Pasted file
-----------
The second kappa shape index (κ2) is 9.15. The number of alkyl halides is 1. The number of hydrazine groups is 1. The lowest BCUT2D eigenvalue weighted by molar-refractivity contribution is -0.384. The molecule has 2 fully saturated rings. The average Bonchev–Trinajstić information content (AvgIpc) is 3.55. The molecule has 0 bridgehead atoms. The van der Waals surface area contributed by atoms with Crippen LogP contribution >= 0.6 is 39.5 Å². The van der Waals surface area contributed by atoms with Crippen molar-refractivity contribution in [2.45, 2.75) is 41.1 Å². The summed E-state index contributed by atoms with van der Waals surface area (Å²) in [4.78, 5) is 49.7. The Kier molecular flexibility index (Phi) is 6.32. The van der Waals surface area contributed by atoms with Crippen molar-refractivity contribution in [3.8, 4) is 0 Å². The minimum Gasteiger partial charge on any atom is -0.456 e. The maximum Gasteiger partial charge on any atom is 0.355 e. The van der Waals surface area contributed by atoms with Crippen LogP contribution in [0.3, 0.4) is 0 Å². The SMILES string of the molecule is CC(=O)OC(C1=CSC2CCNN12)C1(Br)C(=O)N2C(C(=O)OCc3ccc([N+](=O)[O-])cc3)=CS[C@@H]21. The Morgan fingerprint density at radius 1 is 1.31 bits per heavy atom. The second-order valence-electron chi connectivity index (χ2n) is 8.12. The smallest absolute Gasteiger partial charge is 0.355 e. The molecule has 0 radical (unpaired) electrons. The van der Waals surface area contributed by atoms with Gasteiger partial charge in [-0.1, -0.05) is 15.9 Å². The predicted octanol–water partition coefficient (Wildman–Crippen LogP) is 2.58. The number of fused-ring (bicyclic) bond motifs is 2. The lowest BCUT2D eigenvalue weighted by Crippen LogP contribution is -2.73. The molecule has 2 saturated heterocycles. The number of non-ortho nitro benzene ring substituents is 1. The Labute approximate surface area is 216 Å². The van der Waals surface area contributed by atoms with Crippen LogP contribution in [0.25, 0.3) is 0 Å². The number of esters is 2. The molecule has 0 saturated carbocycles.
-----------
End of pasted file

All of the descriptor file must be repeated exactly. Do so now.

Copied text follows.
The second kappa shape index (κ2) is 9.15. The number of alkyl halides is 1. The number of hydrazine groups is 1. The lowest BCUT2D eigenvalue weighted by molar-refractivity contribution is -0.384. The molecule has 2 fully saturated rings. The average Bonchev–Trinajstić information content (AvgIpc) is 3.55. The molecule has 0 bridgehead atoms. The van der Waals surface area contributed by atoms with Crippen LogP contribution >= 0.6 is 39.5 Å². The van der Waals surface area contributed by atoms with Crippen molar-refractivity contribution in [2.45, 2.75) is 41.1 Å². The summed E-state index contributed by atoms with van der Waals surface area (Å²) in [4.78, 5) is 49.7. The Kier molecular flexibility index (Phi) is 6.32. The van der Waals surface area contributed by atoms with Crippen molar-refractivity contribution in [3.8, 4) is 0 Å². The minimum Gasteiger partial charge on any atom is -0.456 e. The maximum Gasteiger partial charge on any atom is 0.355 e. The van der Waals surface area contributed by atoms with Crippen LogP contribution in [0.3, 0.4) is 0 Å². The SMILES string of the molecule is CC(=O)OC(C1=CSC2CCNN12)C1(Br)C(=O)N2C(C(=O)OCc3ccc([N+](=O)[O-])cc3)=CS[C@@H]21. The Morgan fingerprint density at radius 1 is 1.31 bits per heavy atom. The second-order valence-electron chi connectivity index (χ2n) is 8.12. The smallest absolute Gasteiger partial charge is 0.355 e. The molecule has 0 radical (unpaired) electrons. The van der Waals surface area contributed by atoms with Gasteiger partial charge in [-0.1, -0.05) is 15.9 Å². The predicted octanol–water partition coefficient (Wildman–Crippen LogP) is 2.58. The number of fused-ring (bicyclic) bond motifs is 2. The lowest BCUT2D eigenvalue weighted by Crippen LogP contribution is -2.73. The molecule has 2 saturated heterocycles. The number of non-ortho nitro benzene ring substituents is 1. The Labute approximate surface area is 216 Å². The van der Waals surface area contributed by atoms with Crippen LogP contribution in [0.25, 0.3) is 0 Å². The number of esters is 2. The molecule has 0 saturated carbocycles.